Toll Plazas: Where FASTags have fallen short and why India's new dream might prove harder to realise

From the speeches of Nitin Gadkari, the Union Cabinet Minister for Road Transport and Highways (MORTH), we get the sense that India will make a transition from FASTag to a fully automated toll collection mechanism. But it presents its own set of challenges...
A number of vehicles seen lined up at a toll plaza on the Hyderabad-Vijayawada national highway due to the festive rush. (File Photo | Express)
A number of vehicles seen lined up at a toll plaza on the Hyderabad-Vijayawada national highway due to the festive rush. (File Photo | Express)

There was once a toll to driving through toll roads on highways. To help ease it came the pan-India rollout of a FASTag based system in December 2019. More than four years later, we are now talking of a next-gen Global Navigation Satellite System based toll plazas. But how much of a difference have we seen?

I was wondering about this while being stuck at Mahasamudram Toll Plaza (MTS) on National Highway 4 (now renumbered as 69) in Andhra Pradesh. This is a key stop, located around 170 km east of the Karnataka capital on the Bengaluru-Chennai highway. With an ocean of vehicles waiting to pass, there was total chaos on January 13 during the Makar Sankranti weekend.

This is not unique; several other corridors across India-Mumbai-Pune, Mumbai-Ahmedabad, Delhi-Jaipur, Delhi-Agra, to name a few -- are faced with the same dire situation where lakhs of vehicles are expected to smoothly pass via toll plazas, without causing the lane queues to extend, without creating additional pressure on traffic movement, but can’t.

Indeed, easy-flowing traffic is an ideal-state scenario, but the reality is quite different.

The overwhelming number of vehicles at Mahasamudram resulted in two things: one, commuters kept changing lanes thinking it will reduce wait time, with some even following an ambulance to take undue advantage of the cleared lane; and two, the officials opened up the emergency services lane meant for ambulances, fire engines and police vehicles to regular traffic. This did not ease the situation, it worsened it.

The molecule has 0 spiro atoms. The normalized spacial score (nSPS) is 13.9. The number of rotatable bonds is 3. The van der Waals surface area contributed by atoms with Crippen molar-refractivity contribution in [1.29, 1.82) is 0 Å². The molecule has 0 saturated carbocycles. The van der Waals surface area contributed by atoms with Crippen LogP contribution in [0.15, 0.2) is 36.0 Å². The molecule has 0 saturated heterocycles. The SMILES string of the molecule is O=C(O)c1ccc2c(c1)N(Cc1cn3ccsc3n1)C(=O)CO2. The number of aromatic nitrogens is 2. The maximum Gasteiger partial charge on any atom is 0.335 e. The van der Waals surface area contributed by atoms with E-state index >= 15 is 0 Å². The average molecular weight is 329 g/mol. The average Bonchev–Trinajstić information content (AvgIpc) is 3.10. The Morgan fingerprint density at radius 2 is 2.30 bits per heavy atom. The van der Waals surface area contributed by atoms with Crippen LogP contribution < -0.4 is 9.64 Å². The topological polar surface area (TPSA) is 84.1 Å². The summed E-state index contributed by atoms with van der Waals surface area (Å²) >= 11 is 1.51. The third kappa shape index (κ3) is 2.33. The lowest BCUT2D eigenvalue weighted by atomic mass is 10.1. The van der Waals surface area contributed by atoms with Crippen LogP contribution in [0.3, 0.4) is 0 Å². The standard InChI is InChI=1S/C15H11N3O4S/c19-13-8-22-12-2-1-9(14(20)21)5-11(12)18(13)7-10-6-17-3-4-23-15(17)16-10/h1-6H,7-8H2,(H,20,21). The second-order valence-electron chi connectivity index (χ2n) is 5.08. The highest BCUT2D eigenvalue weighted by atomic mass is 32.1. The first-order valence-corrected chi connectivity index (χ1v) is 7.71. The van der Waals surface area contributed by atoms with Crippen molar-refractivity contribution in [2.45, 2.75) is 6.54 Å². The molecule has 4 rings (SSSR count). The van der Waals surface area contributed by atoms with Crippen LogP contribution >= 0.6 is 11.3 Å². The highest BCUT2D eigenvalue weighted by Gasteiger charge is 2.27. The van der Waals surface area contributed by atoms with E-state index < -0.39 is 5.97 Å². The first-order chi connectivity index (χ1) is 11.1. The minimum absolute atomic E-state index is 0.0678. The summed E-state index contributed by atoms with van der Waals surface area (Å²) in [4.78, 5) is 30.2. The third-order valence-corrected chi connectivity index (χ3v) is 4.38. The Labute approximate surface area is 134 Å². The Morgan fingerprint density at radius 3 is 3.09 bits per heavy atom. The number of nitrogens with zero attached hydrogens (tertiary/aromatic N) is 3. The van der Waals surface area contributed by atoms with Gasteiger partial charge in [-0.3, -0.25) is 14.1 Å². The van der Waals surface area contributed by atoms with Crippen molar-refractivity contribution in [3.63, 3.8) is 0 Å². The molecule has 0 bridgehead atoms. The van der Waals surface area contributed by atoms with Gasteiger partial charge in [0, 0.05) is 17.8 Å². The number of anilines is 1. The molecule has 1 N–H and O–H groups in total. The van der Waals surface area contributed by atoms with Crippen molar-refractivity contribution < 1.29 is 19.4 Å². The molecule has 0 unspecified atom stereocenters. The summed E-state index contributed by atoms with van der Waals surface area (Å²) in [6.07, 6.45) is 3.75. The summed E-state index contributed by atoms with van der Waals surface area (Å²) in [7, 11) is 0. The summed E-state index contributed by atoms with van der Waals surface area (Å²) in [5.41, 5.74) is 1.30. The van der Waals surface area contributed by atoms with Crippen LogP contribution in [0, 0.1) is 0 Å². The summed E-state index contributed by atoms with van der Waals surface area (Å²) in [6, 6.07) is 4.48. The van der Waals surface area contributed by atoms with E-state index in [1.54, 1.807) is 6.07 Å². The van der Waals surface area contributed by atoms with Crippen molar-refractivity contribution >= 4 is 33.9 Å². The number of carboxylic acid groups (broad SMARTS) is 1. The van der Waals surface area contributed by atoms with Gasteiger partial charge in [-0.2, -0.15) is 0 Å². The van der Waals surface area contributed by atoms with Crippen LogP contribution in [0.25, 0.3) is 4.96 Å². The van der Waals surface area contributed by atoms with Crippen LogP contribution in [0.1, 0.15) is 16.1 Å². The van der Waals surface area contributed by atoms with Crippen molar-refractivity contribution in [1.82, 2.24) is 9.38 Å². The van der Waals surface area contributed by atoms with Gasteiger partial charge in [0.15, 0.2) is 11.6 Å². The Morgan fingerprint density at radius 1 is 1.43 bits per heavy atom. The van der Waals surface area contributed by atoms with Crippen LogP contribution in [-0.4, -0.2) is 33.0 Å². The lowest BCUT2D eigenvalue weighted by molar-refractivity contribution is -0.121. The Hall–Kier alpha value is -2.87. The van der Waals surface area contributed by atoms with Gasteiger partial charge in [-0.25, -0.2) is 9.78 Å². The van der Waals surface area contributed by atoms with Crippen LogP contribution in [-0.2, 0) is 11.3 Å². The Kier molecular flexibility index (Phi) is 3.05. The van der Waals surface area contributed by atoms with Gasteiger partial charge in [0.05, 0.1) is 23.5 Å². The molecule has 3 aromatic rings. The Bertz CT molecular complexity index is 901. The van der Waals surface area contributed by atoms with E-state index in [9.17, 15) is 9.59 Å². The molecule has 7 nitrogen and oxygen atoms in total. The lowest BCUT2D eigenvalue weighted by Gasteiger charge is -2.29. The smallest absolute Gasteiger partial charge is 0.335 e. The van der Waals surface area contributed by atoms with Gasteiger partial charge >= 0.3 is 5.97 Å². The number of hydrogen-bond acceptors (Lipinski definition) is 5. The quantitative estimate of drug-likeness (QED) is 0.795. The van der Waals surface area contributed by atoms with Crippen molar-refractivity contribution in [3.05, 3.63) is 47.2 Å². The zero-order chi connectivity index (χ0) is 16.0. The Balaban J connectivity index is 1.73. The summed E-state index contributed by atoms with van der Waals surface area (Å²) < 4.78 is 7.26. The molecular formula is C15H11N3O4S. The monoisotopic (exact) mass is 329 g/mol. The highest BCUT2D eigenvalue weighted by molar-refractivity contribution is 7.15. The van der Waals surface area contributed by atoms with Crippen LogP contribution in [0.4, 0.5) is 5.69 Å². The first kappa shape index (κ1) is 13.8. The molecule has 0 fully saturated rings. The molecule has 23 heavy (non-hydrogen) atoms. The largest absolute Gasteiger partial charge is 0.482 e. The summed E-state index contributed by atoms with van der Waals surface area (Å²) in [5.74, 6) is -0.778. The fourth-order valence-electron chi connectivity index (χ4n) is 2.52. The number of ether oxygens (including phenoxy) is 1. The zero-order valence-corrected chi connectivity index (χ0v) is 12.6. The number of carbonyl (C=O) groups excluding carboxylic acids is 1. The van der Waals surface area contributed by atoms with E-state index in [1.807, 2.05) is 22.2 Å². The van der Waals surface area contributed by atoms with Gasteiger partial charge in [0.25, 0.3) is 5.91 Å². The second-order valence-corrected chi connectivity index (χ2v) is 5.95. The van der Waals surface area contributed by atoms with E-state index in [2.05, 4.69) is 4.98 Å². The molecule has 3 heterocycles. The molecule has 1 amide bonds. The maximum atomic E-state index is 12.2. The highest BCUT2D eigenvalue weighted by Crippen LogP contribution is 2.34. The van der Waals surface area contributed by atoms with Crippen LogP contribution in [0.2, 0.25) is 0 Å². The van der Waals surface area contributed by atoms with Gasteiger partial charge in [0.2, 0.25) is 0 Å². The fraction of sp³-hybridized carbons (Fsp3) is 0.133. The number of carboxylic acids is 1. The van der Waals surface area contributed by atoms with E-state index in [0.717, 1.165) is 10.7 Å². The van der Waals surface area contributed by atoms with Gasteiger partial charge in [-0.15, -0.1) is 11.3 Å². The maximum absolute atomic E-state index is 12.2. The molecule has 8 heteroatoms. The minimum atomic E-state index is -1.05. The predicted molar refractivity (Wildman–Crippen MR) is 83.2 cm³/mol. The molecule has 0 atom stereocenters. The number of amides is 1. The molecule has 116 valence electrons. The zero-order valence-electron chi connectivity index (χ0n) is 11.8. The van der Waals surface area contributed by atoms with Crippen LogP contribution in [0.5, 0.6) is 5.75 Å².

Since the emergency lane did not have RFID readers to deduct money from FASTag wallets, officials photographed each vehicle as it passed using some other device. No immediate toll charges were deducted. When the tolls were levied, drivers realised that the details were made up, with a different time mentioned in the receipt than the time they actually were at the toll plaza. Neither did the officials take into consideration the time taken in the lane queue.

Citizens’ rights at Toll Plazas

Why is this important? Citizens must be made aware that the Government of India (GOI) has waived toll fees for commuters affected by malfunctions in the collection infrastructure.

This is not all. Let’s recall the measures taken by GOI.

On May 7, 2018, the Government of India first introduced a rule that permits FASTag users to pass through tolls at no charge if their FASTag is operational but the electronic toll infrastructure is malfunctioning. Under these circumstances, vehicles are granted passage with a zero-transaction receipt.

A number of vehicles seen lined up at a toll plaza on the Hyderabad-Vijayawada national highway due to the festive rush. (File Photo | Express)
Udupi man attempts to recharge FASTag account, loses Rs 1 lakh

There is also the “three-minute rule”. Right to Information (RTI) queries have revealed that this rule stipulates that if a vehicle is held in a queue for more than three minutes, it can proceed without payment. A directive issued on May 26, 2021, when FASTag had achieved widespread usage and was expected to eliminate wait times, introduced a further measure.